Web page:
The ravens are looking a bit sluggish. Tell Malcolm they need new batteries.

Sunday, July 11


Right Hand Frog

Keroro Gunsou is the story of a squad of... Frogs... The advance scouts of an alien invasion fleet. Trapped by the evil humans, abandoned by their comrades, how will they survive?

Midori no Hibi is about... About as silly a concept as I've ever seen.

The premises for shows these days seem to get more and more out there, but I'm wondering if they're starting to reach the limit of how ridiculous I can think they are. After all, I can't think of too many things more ridiculous than a girl suddenly becoming the right hand of a guy that she likes...
No, not figuratively. What fun would that be?

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Now With Built-In Bias!

Instapundit notes that Michael Moore Is A Big Fat Stupid White Man is now at number 9 on the New York Times Best-Seller List. But let's take a closer look:
7 OBLIVIOUSLY ON HE SAILS, by Calvin Trillin.

The humorist, essayist and novelist takes on the Bush administration in verse.

8 PLAN OF ATTACK, by Bob Woodward.

A behind-the-scenes account of the Bush administration's decision making as it drew up plans to invade Iraq and overthrow Saddam Hussein.

9 MICHAEL MOORE IS A BIG FAT STUPID WHITE MAN, by David T. Hardy and Jason Clarke.

An attack on the left-wing director and author.

Guys, this is getting tiresome. You're either going to be a worthwhile newspaper, or a pathetic left-wing rag. Last chance.

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Headstart Philosophy Program

When I was little, I had a series of books from the Headstart Science Program: If I Were An Atom, If I Were A Molecule, If I Were An Electron, If I Were Energy... There was another one too. Heh. Amazon says it was If I Met A Molecule and the final volume was If I Were Radioactive. Cool!

They didn't, unfortunately, offer If I Were A Platonic Ideal or If I Were Mind Under A System Of Cartesian Dualism, mainly because those ideas are, to put in mildly, bunk. So for my forthcoming post, Thought, I'll have to bring my readers up to speed without the advantage of colourful illustrations. Here's a draft version of the introduction to Thought, which rapidly covers the basics of the some of the more important ideas in Philosophy. Feedback is welcome; trolls will, as usual, be reduced to charcoal.



When any conservative, or libertarian, or sensible liberal takes a look at the political far left of today, their first thought (after Don't these people ever wash their hair?) is often How can anyone think like that?

In this article, I hope to answer the question of how people can think like that. And possibly shine some light on the hair question as well. To do so, I'm going to go back to the beginnings of human history and the very foundations of philosophy. So if you're not sitting comfortably, with a nice cold (or hot, as appropriate) drink and some tasty snacks close to hand, you mind want to arrange things so first, because this might take a while. I'll wait while you get ready.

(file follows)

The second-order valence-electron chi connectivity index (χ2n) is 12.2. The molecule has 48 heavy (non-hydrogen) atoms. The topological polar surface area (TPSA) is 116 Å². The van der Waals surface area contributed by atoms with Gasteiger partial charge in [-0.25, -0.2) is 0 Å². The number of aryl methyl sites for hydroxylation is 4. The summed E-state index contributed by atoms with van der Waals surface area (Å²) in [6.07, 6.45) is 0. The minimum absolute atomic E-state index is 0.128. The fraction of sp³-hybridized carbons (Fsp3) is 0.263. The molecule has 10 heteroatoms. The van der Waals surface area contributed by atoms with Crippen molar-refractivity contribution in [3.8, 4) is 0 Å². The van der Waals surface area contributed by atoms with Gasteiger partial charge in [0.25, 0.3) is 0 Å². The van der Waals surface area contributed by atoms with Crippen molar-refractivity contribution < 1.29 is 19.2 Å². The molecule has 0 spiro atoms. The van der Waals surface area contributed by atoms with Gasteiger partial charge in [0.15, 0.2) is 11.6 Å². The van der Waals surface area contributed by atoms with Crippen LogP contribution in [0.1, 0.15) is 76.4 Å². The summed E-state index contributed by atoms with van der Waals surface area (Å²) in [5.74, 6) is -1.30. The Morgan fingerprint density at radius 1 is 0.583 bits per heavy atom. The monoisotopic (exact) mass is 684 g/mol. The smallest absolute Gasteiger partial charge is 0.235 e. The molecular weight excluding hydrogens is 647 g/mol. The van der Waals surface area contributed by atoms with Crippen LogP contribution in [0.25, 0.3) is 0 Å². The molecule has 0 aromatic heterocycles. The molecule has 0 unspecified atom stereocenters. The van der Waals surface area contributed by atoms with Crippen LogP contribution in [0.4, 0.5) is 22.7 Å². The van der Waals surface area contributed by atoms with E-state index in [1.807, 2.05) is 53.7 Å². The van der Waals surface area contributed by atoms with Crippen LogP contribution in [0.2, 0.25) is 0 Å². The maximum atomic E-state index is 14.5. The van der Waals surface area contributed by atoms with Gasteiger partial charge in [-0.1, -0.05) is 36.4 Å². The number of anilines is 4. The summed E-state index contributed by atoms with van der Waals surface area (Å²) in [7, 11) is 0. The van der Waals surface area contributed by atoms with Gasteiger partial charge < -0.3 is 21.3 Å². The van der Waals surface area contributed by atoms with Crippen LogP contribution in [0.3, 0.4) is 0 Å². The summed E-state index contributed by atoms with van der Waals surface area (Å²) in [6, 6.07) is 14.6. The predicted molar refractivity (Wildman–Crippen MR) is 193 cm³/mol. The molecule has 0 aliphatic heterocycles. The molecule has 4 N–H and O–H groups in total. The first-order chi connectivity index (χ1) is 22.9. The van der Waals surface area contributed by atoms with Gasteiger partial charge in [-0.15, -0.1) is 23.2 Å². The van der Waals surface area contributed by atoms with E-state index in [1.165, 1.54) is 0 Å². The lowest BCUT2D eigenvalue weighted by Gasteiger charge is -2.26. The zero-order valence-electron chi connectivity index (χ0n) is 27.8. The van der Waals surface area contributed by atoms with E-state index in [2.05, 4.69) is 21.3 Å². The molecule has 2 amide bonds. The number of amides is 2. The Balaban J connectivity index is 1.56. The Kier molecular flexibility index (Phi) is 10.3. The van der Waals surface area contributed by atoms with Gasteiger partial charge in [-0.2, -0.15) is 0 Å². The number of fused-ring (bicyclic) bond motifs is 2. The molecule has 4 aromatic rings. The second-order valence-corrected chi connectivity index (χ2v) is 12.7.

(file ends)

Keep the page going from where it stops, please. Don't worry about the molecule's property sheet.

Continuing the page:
Okay, comfy now? Good.

On the Shores of the Sea of Thought

If there is any common thread in human history, it is an attempt to explain our existence. (Note that I say explain and not understand. This will become important later on.)

From the dawn of time, from the very earliest records we have, from what we can deduce from cave paintings and carvings and funerary gifts left behind from before the invention of writing, humans have always been struggling to explain the world we find ourselves in. There are good and sufficient logical reasons to do this, but it seems to be something built in to humanity. Anyone who has spent much time with a young child will attest to this: Why is the sky blue? Why is it dark at night and light during the day? Why?


Unfortunately, there are only two things that we can know for certain, without any possibility of question.

First, we know that we exist. That is, I know that I exist. I don't know for certain that you exist, but you know that you exist. If you are able to ask whether you exist, then you do. This is what Descartes was saying with his Cogito ergo sum, I think, therefore I am.

The second thing we know is that we are receiving information. We seem to perceive a world around us. We don't know for sure what this means: It could be a dream, or a trick; an illusion, or a hallucination. It could be coming from inside us. We don't know. We don't know where it is coming from, or what it is, but we know it is there.

Those are our two axioms of existence, the two things that we know that are self-evident and cannot be questioned. Because in the very act of questioning you admit their truth: To be able to ask a question, you must exist; and in the very act of questioning you are acting on information receieved.

But this hasn't got us very far. We exist, and there may or may not be a world. Not very helpful. Unfortunately, we can't proceed any further with these two points and logic alone. So we find ourselves on the shores of the Sea of Philosophy, about to embark on a voyage.

There are a number of ships waiting here, ready to take us to exotic destinations. Some of the names of these ships will look familiar to you, but they are in fact very specific nautical - or rather, philosophical - terms, so you will need to unlearn a few things before you can even begin your journey.